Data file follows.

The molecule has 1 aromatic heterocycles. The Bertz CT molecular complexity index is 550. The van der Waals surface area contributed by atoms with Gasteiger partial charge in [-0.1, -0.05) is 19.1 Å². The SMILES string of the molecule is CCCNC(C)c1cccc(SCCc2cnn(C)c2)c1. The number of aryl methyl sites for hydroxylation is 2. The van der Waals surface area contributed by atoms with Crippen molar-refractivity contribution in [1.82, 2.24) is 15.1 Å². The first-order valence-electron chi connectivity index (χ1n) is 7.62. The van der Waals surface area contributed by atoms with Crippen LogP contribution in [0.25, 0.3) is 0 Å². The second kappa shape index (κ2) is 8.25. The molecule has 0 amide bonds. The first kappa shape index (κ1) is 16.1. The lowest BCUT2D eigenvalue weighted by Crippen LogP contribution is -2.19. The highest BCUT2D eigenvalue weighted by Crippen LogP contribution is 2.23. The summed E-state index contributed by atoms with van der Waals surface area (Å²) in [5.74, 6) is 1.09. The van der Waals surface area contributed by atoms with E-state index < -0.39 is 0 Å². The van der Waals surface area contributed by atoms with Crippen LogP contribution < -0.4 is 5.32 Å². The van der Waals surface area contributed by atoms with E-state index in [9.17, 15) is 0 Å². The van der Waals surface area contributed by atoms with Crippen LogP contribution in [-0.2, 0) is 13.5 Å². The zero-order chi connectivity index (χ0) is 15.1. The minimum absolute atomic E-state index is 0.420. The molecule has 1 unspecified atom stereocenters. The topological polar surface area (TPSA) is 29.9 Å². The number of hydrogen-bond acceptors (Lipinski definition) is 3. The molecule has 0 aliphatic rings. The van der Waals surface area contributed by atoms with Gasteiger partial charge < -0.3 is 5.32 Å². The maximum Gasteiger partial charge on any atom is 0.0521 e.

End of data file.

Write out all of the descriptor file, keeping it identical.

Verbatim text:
The molecule has 1 aromatic heterocycles. The Bertz CT molecular complexity index is 550. The van der Waals surface area contributed by atoms with Gasteiger partial charge in [-0.1, -0.05) is 19.1 Å². The SMILES string of the molecule is CCCNC(C)c1cccc(SCCc2cnn(C)c2)c1. The number of aryl methyl sites for hydroxylation is 2. The van der Waals surface area contributed by atoms with Crippen molar-refractivity contribution in [1.82, 2.24) is 15.1 Å². The first-order valence-electron chi connectivity index (χ1n) is 7.62. The van der Waals surface area contributed by atoms with Crippen LogP contribution in [0.25, 0.3) is 0 Å². The second kappa shape index (κ2) is 8.25. The molecule has 0 amide bonds. The first kappa shape index (κ1) is 16.1. The lowest BCUT2D eigenvalue weighted by Crippen LogP contribution is -2.19. The highest BCUT2D eigenvalue weighted by Crippen LogP contribution is 2.23. The summed E-state index contributed by atoms with van der Waals surface area (Å²) in [5.74, 6) is 1.09. The van der Waals surface area contributed by atoms with E-state index < -0.39 is 0 Å². The van der Waals surface area contributed by atoms with Crippen LogP contribution < -0.4 is 5.32 Å². The van der Waals surface area contributed by atoms with E-state index in [9.17, 15) is 0 Å². The van der Waals surface area contributed by atoms with Crippen LogP contribution in [-0.2, 0) is 13.5 Å². The zero-order chi connectivity index (χ0) is 15.1. The minimum absolute atomic E-state index is 0.420. The molecule has 1 unspecified atom stereocenters. The topological polar surface area (TPSA) is 29.9 Å². The number of hydrogen-bond acceptors (Lipinski definition) is 3. The molecule has 0 aliphatic rings. The van der Waals surface area contributed by atoms with Gasteiger partial charge < -0.3 is 5.32 Å². The maximum Gasteiger partial charge on any atom is 0.0521 e.